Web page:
Saturday, June 25, 2016

Staying Around Longshan MRT Area, Taipei

Longshan Temple (龙山寺) and its surrounding area, according to some tourism websites, was dull, not lively, lack of night life, and full with older citizens. Well, we found a more appropriate description- it was more traditional and peaceful. And, we couldn't deny an important fact- it is still in the heart of Taipei. 

We stayed in Longshan Hotel (龙山商旅) located right behind Longshan Temple. It was small, but clean, tidy and nicely decorated room, filled with enough amenity for a comfortable stay. The staff were friendly, talkative, and indeed resourceful. Their information were very useful, from food to weather.

The hotel is just 5 minutes away from Longshan MRT Station by foot, and 10 minutes away from Wanhua Train Station. Plus, 3 minutes away from night markets at Mengxia area, one MRT station away from Ximending, it is indeed a good place to stay. By the way, there is a small garden in front of Longshan Temple where senior citizens gather to play chess, drink tea, chit chat, and sometimes, to take a nap. We had been staying in the same hotel for 6 days and 5 nights.

We visited Mengxia Night Market and Huaxi Night Market nearby our hotel on the first day. Day 2, we visited Taipei Zoo, Maokong Mountain via Maokong Gondola, and Rauhe Night Market . Day 3, Yehliu Geopark, Sun-Yatsen Memorial Hall, Taipei 101, and Ximending. Day 4, Yangming Shan National Park, Shilin Night Market and National Palace Museum. Day 5, Jinguashi, Jiufen, and Zhongzheng Memorial Hall, and Day 6, we strolled around Longshan area before we departed to Taoyuan International Airport.

Longshan Hotel can be reached through the alley between Longshan Temple (wall on the right) and shop lot.

The entrance of Longshan Hotel (upper left) leads to the small lobby (upper right). The room is small with comfortable bed, kettle, complementary coffee and tea, hair drier (lower right), LCD flatscreen, mini fridge, and water heater in the bathroom.

This is what we can see from our window.

Longshan Temple is the center of the area. It is an old temple built around 270 years ago by settlers from China. It is a very popular place of worship in that area, but for us, it is just an old temple, without much significant attraction.
 
Longshan Temple attracts many visitors, but the night markets beside Longshan Temple are stronger tourist magnets. Mengxia Night Market and Huaxi Night Market are just at the opposite site of the road, left to the temple (if you are facing the temple).

Facing the temple, turn right and walk for 100 meters along Guangzhou Street, we will see a few rows of old shop lots, named Bo-Pi-Liao (剥皮僚) (Upper row). These are the old buildings built in Qing Dynasty. The area around Longshan Temple are peaceful (lower row). 

Food, souvenirs, clothes, local delicacies are the main items sold at the pedestrian streets around the area.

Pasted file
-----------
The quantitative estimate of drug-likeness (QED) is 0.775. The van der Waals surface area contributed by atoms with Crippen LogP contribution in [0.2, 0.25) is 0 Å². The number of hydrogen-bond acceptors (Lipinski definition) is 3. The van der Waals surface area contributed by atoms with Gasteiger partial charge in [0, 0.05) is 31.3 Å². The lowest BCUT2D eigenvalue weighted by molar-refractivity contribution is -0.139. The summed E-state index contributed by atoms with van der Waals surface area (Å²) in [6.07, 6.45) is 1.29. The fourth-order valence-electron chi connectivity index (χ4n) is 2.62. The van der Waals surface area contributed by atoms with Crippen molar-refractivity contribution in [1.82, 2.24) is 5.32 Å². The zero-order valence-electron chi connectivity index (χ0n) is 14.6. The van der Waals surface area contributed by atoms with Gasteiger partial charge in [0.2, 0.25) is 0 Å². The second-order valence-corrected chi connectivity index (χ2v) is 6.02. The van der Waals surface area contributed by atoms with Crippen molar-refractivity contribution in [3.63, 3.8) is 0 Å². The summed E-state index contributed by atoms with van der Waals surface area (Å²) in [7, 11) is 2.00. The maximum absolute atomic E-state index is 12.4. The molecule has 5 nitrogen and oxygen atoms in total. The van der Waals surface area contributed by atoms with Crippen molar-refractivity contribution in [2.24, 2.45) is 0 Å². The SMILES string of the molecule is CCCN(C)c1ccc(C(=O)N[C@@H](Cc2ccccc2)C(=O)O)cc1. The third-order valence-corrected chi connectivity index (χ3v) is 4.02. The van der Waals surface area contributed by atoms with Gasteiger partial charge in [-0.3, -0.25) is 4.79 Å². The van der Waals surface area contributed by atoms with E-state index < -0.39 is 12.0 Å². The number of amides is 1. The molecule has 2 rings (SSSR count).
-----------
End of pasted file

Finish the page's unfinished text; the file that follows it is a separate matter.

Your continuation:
For food, we have plenty of choices- from giant international fast food chain (upper left), hundreds of choices along the pedestrian streets and night markets (upper right and lower right), to the delicacies available in convenient shops and supermarkets. We really need not worry about what or where to eat. By the way, we bought some local delicacies with really bargained price at Carrefour Hypermarket, which by foot, just 15 minutes away from our hotel. For the market and stalls, the food were mostly sold at NTD 50 - 150 per portion, while the food sold in the shops were more expensive (could up to NTD 300 per portion). 

 Nice street food are aplenty during the day time, but we need to get them in the street away from the main roads.

Another advantage of staying in Longshan area- less people in MRT station. This photo was taken at rush hour, and we can see the station was quite empty. Longshan MRT Station is located on Blue Line.

Staying at Longshan MRT area doesn't mean we are staying at old men's land in Taipei. Instead, it is a nice place to stay if we don't really wish to feel the hustle-bustle of this metropolitan right outside of our hotel. With MRT, it is indeed easy for us to travel around Taipei. Located on Blue Line, the interchange stations to Green Line (Taipei Main Station) and Brown Line (Zhongxiao Fuxing MRT Station) are just a few stations away. The fare for the public transportation in Taipei was cheap, while taxi charge was reasonable as well. However, due to the good coverage and high frequency, we used the public transports all the time in Taipei (even to Yehliu Geopark, Yangmingshan National Park, and Ruifang).

6-day-5-night trip to Taipei promises great experiences. We would like to take this opportunity to thank all our friends and family, including our parents, Chin Yee, Boon Ling, Lian Huai, Livien, Bryant, Katty, Jenny, Kelly, LS's colleagues Dr. Chong, Ms. Chong, and many more who had shared their precious experience with us. We would like to thank Hui Hwa for bringing us for a night of food hunting in Taipei. Last but not least, all the good staff at Longshan Hotel for their advices from locals' perspective. You all had made our trip a wonderful and memorable one.